Amazing Pamukkale - One of Turkey's Most Famous Sites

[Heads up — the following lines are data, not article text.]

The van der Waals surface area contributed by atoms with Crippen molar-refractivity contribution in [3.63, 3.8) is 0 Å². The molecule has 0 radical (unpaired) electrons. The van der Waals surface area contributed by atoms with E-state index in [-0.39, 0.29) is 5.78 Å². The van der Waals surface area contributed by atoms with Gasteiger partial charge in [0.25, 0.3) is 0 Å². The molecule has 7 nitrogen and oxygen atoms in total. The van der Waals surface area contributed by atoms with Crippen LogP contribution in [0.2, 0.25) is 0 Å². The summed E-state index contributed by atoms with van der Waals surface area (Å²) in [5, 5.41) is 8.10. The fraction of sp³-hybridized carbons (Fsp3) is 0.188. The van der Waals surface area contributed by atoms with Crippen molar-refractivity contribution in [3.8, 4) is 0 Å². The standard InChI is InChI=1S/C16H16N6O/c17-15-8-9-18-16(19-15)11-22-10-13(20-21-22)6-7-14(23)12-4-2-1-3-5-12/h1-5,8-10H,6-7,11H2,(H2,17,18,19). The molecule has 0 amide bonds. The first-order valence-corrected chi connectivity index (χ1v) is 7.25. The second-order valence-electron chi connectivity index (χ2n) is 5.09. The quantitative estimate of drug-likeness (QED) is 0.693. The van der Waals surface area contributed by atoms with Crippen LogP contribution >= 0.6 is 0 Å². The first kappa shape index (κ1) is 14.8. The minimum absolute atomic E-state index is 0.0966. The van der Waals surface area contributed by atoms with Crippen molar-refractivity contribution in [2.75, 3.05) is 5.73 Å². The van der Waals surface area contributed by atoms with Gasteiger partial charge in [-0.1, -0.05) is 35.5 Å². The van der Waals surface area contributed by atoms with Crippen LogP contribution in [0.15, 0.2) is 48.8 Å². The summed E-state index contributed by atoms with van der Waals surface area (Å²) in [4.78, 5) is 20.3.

Pamukkale is a rather grubby hillside village located about 17 km / 10 miles north of Denizli, a large inland city in southwestern Turkey. Pamukkale's small uninspired country houses are ill-kept, cluttered and are set in small messy plots.Most residents keep a collection of farm animals: sheep, goats, cows, chickens and the inevitable guard dog. The animals all create more mess and infuse the whole village with the constant smell of animal shit.Not a fresh fruit or vegetable can be bought in Pamukkale, despite the dozen or more small, family-owned convenience stores scattered about town. The shops all sell alcohol, snacks & drinks. You can at least buy bread and eggs, and a handful of small restaurants serve meals.Needless to say, nobody would ever want to visit grubby little Pamukkale except for one very special feature. Perhaps rather ironically, that striking feature makes Pamukkale one of Turkey's top tourist destinations, famous among both Turks and international visitors.It just so happens that Pamukkale lies at the base of a stunning geological anomaly. A humongous mass of chalk-white calcium has smeared itself over a huge hillside. Hot geothermal water seeps up over the calcium, running down the hillside in a huge series of terraced white-calcium pools filled with brilliant turquiose water. The affect is spectacular.There are three entrances to Pamukkale, two on the top of the formations and one at the base of the hillside, on the edge of the village. This allows visitors to view this massive calcium geothermal formation from below, above and from a distance at various vantage points. On top of the vast formations, a wide walkway runs right along the edge for several km, providing ever-changing views of the calcium pools, water flows and stark-white slopes. The calcium formations are surprisingly diverse in textures and shapes. In cold weather, steam rises up from the hottest areas.Between the bottom entry point and the top, people are allowed to walk around – barefoot only – on the huge calcium mass and right through many of the pools. That is an otherworldy experience and can be rather painful as the hardened, textured calcium can feel sharp on tender bare feet. If the weather is cold or hot, your feet will also become ‘frozen’ or ‘broiled’ on the exposed white slopes.Pamukkale’s most spectacular feature of all are the tiered calcium pool filled with brilliant turquoise water.At the base of the main calcium hillside, on the edge of Pamukkale village, there’s a green, leafy park with a large pond and a narrow calcium-tiered river flowing through. On one side of the massif, a wide waterfall trickles down the textured white calcium flow. And to one side, a small section of terraced pools provides a miniature version of the much larger terraced mass covering the hillside.These spectacular terraced, geothermal pools alone make a trip to Pamukkale well worthwhile….But there’s more!Scattered around a large plateau atop the huge calcium mass are the remains of an ancient Roman city called Hierapolis. Major sites include an amphitheater, a Roman bathhouse, an agora (government & public gathering center), a wide stone street lined by rows of tall marble columns, a large public toilet building and other building remains. A museum displays artifacts found at the vast archeaological site.Back behind Hieropolis, there’s a large natural hot spring that people can get in for an extra fee. The hot springs are extremely popular, so it can become quite a zoo, especially in the high season months of July-September.Karahayit, another village located just 7 km / 4 miles north of Pamukkale, is also worth visiting. Regular local buses run between the two towns. Karahayit features smaller geothermal pools, called Red Springs, and an Ethnological Museum, with displays of local cultural.